Read our review of Yeezus here

42. Johnny Marr - The Messenger (Warner Bros.)

"Still, though: the prospect of Marr unfettered by any famous foil or hindered by a fellow collaborator's vision is mighty tasty indeed. Ain't even no Healers round these parts – here's Johnny, on his lonesome. And it's this curiosity that forms the crux of The Messenger, too. Anyone awaiting the same ear-pricking, skin-tingling innovation that Marr's renowned for may be disappointed: his guitar is dazzling throughout, no doubt, but there's richer spoils here than his string-manipulation. Instead, the true fascination with his debut solo album is how it's unmistakably shot through with his own personality." Ben Hewitt

Read our review of The Messenger here

41. From The Bogs Of Aughiska - Roots Of This Earth Within My Blood (Human Jigsaw)

"FTBOA create mostly creeping, endlessly unfurling dark ambient noisescapes; subtle, measured waves of crawling pastoral horror, cloaked in a broadly black metal aura and rooted in the myth and folklore of the pair's native Western Ireland." Toby Cook

Read our review of Roots Of This Earth Within My Blood here

Click here to listen and buy this album on eMusic

40. Grouper - The Man Who Died In His Boat (Kranky)

"Just as the poignancy of the image of a riderless boat filled with ownerless relics is born from lack and mystery, so these compositions are haunting because Grouper gives them space to breathe, filling that absence left by the unidentified lost man with her own hushed emotional response. If you're still unmoved by the time you reach the final song, well, you're probably as dead as he is." Maya Kalev

Read our review of The Man Who Died In His Boat here

Click here to listen and buy this album on eMusic

39. Stellar OM Source - Joy One Mile (RVNG Intl)

"Her first full-length album to document her shift to rhythm-driven dance music, it captures the exuberance and hyperactive intensity of her earlier forays into hi-tech soul, but further pries open the mix and sharpens the music's impact, allowing each drum hit and fizzy firecracker melody to breathe and operate as distinct from others around it." Rory Gibb

Click here to listen and buy this album on eMusic

38. Heterotic - Love & Devotion (Planet Mu)

"In an age where retro is a dirty word and paint has barely had time to dry before it's old news, we need records like Love & Devotion. A gentle rebuke to our insatiable thirst for novelty, it proves beyond doubt that musical nods to the past need not be automatically synonymous with creative calcification. Instead, Heterotic draw on a rich musical heritage, exploring how the ghosts of the past affect the present. Retro styling contextualises Love & Devotion and, crucially, the album's story is delivered with an emotional heft that many current producers aspiring to hypermodernity would do well to note." Maya Kalev

Read our review of Love & Devotion here


37. John Foxx And The Maths - Evidence (Metamatic)

"Evidence is an assemblage of sorts, a collection of tracks that Foxx and Benge recorded piecemeal over the last couple of years, some previously released, others not. It's to the pair's credit that the album hangs together as well as it does. It also contains some of John Foxx and the Maths' most adventurous work to date, alongside some of their most accessible." Ben Graham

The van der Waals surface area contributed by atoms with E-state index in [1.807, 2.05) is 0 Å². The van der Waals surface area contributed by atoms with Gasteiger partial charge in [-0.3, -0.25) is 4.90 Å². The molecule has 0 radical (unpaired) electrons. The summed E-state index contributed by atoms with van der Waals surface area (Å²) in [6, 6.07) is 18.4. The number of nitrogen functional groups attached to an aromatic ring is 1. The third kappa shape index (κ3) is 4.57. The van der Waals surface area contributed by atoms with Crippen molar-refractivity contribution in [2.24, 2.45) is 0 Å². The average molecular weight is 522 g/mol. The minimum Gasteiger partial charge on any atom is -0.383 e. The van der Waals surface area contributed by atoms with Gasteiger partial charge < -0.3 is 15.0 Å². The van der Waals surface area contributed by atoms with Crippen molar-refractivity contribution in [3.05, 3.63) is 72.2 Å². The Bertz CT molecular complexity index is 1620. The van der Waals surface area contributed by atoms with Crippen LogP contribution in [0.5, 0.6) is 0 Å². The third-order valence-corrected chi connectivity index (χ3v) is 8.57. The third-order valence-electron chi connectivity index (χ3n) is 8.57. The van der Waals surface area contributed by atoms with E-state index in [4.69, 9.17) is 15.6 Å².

Read our review of Evidence here

Click here to listen and buy this album on eMusic

36. My Bloody Valentine - m b v (Pickpocket Records)

"Thing is, even after eight million Twitter jokes, meme GIFs, Facebook posts and more within the space of a few hours, even when I finally had completed an order and the download was arriving, some part of me still wasn't quite believing it. A couple of people had thought that maybe it was a hack and a joke, and while I'd said "They can't have done that to both the Facebook site and the actual webpage," I half thought. 'Well... maybe they could.'" Ned Raggett

Read our review of m b v here

35. Foals - Holy Fire (Transgressive)

"Whether it comes with age, experience, or both, there's a point at which we can detect our torment shifting to tolerance, our fast-calcifying angst beginning to make room for something approaching understanding. With Holy Fire, Yannis Philippakis and his band – Jack Bevan, Walter Gervers, Edwin Congreave and Jimmy Smith – have gone some way towards capturing the sound of that transition. From the glissandos and vertigo of 'Milk & Black Spiders' to the jounce and yawn of 'Providence', in every note and noteless space you can feel it: the physical unburdening, the personal reckoning, the fatigue and reprieve of letting go." Lauren Strain

Read our review of Holy Fire here

34. Marnie Stern - The Chronicles Of Marnia (Kill Rock Stars)

“From the opening tapped guitar line of 'Year Of The Glad', Stern's fourth album (which almost deserves inclusion for its title alone) tears through its 32-minute length at breakneck speed. The appearance of Oneida's Kid Millions on drums is a deft stroke, lending the album this frenetic urgency, which, matched to Stern's more song-focussed approach, pivoting on her abilities both as a lyricist and as a fretboard-slayer, forges an album of brilliant rawness, a feeling which translates into repeat-play addictiveness.” Laurie Tuffrey

Click here to listen and buy this album on eMusic

33. Floorplan - Paradise (M-Plant)